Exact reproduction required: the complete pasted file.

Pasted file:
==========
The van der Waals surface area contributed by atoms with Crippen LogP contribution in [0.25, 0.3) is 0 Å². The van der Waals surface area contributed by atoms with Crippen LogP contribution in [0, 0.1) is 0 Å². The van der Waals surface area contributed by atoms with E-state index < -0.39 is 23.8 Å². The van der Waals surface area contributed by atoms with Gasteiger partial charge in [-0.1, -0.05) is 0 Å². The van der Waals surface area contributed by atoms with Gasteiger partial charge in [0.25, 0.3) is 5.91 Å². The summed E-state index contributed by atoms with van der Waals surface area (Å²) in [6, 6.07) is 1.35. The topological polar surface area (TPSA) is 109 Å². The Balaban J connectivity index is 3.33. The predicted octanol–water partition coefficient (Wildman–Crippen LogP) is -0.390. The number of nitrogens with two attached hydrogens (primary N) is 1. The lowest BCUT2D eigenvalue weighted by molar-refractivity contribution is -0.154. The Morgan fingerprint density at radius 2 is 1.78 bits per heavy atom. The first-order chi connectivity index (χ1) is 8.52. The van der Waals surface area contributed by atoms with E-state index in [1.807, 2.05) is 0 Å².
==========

The van der Waals surface area contributed by atoms with Crippen LogP contribution in [0.25, 0.3) is 0 Å². The van der Waals surface area contributed by atoms with Crippen LogP contribution in [0, 0.1) is 0 Å². The van der Waals surface area contributed by atoms with E-state index < -0.39 is 23.8 Å². The van der Waals surface area contributed by atoms with Gasteiger partial charge in [-0.1, -0.05) is 0 Å². The van der Waals surface area contributed by atoms with Gasteiger partial charge in [0.25, 0.3) is 5.91 Å². The summed E-state index contributed by atoms with van der Waals surface area (Å²) in [6, 6.07) is 1.35. The topological polar surface area (TPSA) is 109 Å². The Balaban J connectivity index is 3.33. The predicted octanol–water partition coefficient (Wildman–Crippen LogP) is -0.390. The number of nitrogens with two attached hydrogens (primary N) is 1. The lowest BCUT2D eigenvalue weighted by molar-refractivity contribution is -0.154. The Morgan fingerprint density at radius 2 is 1.78 bits per heavy atom. The first-order chi connectivity index (χ1) is 8.52. The van der Waals surface area contributed by atoms with E-state index in [1.807, 2.05) is 0 Å².